3) All aspects of Apple's business are growing and growing profitably. It's easy in business (GM, Ford) to increase sales by cutting prices; effectively buying growth. Apple doesn't do that.
4) The trajectory looks oh-so rosy. Digital hardware devices need intellegent software to make the user experience positive. After years of telling Apple to choose whether it wants to be a hardware company or a software company, some anal-ysts are FINALLY getting it that it pays to be really good at both.
Posted by: Vladislav Tretiak at January 20, 2006 07:27 PM
How can Apple be worth more than Dell? It's instilling Brand Loyalty in their customer base. The company can be Big or Small it doesn't matter. Dell's biggest, and most often shown commercials, are about how great their customer service department can serve you.
How do commercials like that give someone the confidence in the product they're buying. If Dell would just make products that were built well enough, they wouldn't need to worry about advertising how good their customer care is. If Dell would just focus on building their products with care and thought toward what customers really want - they could continue making those profit gains. The advantage Apple has is that in the computer world, they control all aspects of how their customers interact with the hardware and the software they sell. Dell on the other hand is at the mercy of Microsoft (or any other OS) and whatever software companies that provide programs for their computers.
Apple, on the other hand, if it feels the world is not giving their customers the "Apple Treatment" they go and create that need for their costumers and integrate that need into the products they sell. I believe if Apple were in Dell's position right now market wise but continued to innovate, create, and strengthen Brand Loyalty in their customer base - Apple would continue making a steady gain in the market regardless of their company's size.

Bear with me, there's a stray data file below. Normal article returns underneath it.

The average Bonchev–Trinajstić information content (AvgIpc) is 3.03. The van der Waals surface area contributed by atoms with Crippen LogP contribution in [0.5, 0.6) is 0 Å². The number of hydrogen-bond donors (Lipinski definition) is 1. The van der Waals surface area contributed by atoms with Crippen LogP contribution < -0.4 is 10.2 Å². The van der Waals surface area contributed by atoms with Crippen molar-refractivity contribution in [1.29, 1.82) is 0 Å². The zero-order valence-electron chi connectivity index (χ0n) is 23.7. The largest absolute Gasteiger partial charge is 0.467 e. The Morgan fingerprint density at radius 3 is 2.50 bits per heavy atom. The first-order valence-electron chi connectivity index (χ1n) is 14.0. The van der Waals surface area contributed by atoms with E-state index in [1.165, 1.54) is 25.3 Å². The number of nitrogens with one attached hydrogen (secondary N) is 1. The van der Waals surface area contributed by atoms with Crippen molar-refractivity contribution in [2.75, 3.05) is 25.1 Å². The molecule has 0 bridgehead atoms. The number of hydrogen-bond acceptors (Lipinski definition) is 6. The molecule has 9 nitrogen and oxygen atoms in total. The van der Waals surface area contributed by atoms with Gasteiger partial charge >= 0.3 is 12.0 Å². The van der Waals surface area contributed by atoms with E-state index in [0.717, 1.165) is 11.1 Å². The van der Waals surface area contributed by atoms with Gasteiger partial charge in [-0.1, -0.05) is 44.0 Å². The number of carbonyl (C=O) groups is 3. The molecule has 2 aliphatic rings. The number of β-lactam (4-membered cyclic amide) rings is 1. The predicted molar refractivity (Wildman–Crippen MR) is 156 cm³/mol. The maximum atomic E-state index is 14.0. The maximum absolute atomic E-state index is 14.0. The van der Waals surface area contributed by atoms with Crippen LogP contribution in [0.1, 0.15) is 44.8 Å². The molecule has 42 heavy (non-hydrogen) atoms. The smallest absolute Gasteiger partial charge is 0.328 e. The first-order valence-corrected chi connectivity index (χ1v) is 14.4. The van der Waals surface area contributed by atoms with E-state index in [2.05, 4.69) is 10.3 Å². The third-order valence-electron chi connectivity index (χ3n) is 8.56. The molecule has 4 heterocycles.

Posted by: dragonopolis at January 21, 2006 02:44 AM
The Mac and Apple is looking good for many reasons. I knew 3 years ago to invest in Apple, even before the iPod, because of the culture of innovation. Dell embodied the culture of efficiency. Innovation, well managed, never markets itself out of existence. It also does not suffer from the law of diminishing returns. Dell's business model optimizes return in the short term, but just like doing pull-ups, it becomes harder and harder to significantly increase your best efforts.
And Dell doesn't do anything that someone else won't do better, for cheaper ... Apple does.
Posted by: MacGregor at January 21, 2006 03:26 AM
I also agree that Vista will drive Mac sales. Many PC users (myself included) are limping along with old hardware and either W98 or XP. Vista will REQUIRE a hardware upgrade for us. If we have to make a hardware investment anyway, why not consider Mac? Especially if the switch to Intel makes it easier/faster to run Windows apps through dual boot/VPC/WINE or some other method.
Posted by: Bill at January 21, 2006 11:10 AM
Many people simply do not understand
what the Apple?s iPod is, and what is
today?s electorinic gizmos. Basically,
its just a set of dirty cheap silicon
chips (usually manufactured in China)
plus SOFTWARE. Software is a brain of
electorincs, software is the entity
which make silicon something useful.
One can take $100 box, add software,
and sell for $10,000 if the market
have demand for it. So, the iPod is not
being driven by Apple brand (although
in small degree is), but by iTunes Music
store. Apple was one of the last, which
enter online music business, but one of
the best. So anyone who will try to
compete with iPod with better specs,
lower price will certainly fail. In
fact, Sony (and its branch Sony BMG)
were the ones who could make iPod not
to appear at all. But Sony BMG was
intested to sell CDs for $10-$15, and
not single tracks for $1.
Posted by: Andrei Verovski (aka MacGuru) at January 21, 2006 11:20 AM
Dell and Apple are two different types of companies.